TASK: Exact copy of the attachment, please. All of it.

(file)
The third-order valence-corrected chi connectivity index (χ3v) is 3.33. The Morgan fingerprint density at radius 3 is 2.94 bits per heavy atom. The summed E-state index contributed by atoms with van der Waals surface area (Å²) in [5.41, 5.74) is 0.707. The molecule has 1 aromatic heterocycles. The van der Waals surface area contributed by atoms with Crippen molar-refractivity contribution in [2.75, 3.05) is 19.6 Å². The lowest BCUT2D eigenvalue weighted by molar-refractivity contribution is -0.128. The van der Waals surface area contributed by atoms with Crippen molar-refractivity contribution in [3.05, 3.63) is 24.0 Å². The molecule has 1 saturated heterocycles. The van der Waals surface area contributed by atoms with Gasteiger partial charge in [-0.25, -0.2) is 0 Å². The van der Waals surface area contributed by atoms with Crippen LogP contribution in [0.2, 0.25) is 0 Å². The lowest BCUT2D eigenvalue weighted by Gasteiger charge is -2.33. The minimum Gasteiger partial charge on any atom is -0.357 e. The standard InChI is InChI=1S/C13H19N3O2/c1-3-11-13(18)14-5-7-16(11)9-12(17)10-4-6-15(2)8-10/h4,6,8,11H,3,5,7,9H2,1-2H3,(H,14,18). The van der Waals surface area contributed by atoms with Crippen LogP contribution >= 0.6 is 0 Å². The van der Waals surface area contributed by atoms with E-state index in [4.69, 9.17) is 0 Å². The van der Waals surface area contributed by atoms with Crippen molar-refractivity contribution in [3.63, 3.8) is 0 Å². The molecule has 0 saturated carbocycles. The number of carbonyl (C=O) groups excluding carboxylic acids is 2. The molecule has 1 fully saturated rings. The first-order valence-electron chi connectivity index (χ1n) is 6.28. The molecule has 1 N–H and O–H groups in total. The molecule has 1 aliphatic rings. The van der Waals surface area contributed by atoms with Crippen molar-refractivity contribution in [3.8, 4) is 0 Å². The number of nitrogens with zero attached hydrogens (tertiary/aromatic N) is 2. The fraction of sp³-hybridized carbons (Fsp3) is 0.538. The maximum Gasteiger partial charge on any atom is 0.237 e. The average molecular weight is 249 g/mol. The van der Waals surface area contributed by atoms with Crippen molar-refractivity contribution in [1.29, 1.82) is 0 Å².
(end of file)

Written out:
The third-order valence-corrected chi connectivity index (χ3v) is 3.33. The Morgan fingerprint density at radius 3 is 2.94 bits per heavy atom. The summed E-state index contributed by atoms with van der Waals surface area (Å²) in [5.41, 5.74) is 0.707. The molecule has 1 aromatic heterocycles. The van der Waals surface area contributed by atoms with Crippen molar-refractivity contribution in [2.75, 3.05) is 19.6 Å². The lowest BCUT2D eigenvalue weighted by molar-refractivity contribution is -0.128. The van der Waals surface area contributed by atoms with Crippen molar-refractivity contribution in [3.05, 3.63) is 24.0 Å². The molecule has 1 saturated heterocycles. The van der Waals surface area contributed by atoms with Gasteiger partial charge in [-0.25, -0.2) is 0 Å². The van der Waals surface area contributed by atoms with Crippen LogP contribution in [0.2, 0.25) is 0 Å². The lowest BCUT2D eigenvalue weighted by Gasteiger charge is -2.33. The minimum Gasteiger partial charge on any atom is -0.357 e. The standard InChI is InChI=1S/C13H19N3O2/c1-3-11-13(18)14-5-7-16(11)9-12(17)10-4-6-15(2)8-10/h4,6,8,11H,3,5,7,9H2,1-2H3,(H,14,18). The van der Waals surface area contributed by atoms with Crippen LogP contribution >= 0.6 is 0 Å². The van der Waals surface area contributed by atoms with E-state index in [4.69, 9.17) is 0 Å². The van der Waals surface area contributed by atoms with Crippen molar-refractivity contribution in [3.63, 3.8) is 0 Å². The molecule has 0 saturated carbocycles. The number of carbonyl (C=O) groups excluding carboxylic acids is 2. The molecule has 1 fully saturated rings. The first-order valence-electron chi connectivity index (χ1n) is 6.28. The molecule has 1 N–H and O–H groups in total. The molecule has 1 aliphatic rings. The van der Waals surface area contributed by atoms with Crippen molar-refractivity contribution in [3.8, 4) is 0 Å². The number of nitrogens with zero attached hydrogens (tertiary/aromatic N) is 2. The fraction of sp³-hybridized carbons (Fsp3) is 0.538. The maximum Gasteiger partial charge on any atom is 0.237 e. The average molecular weight is 249 g/mol. The van der Waals surface area contributed by atoms with Crippen molar-refractivity contribution in [1.29, 1.82) is 0 Å².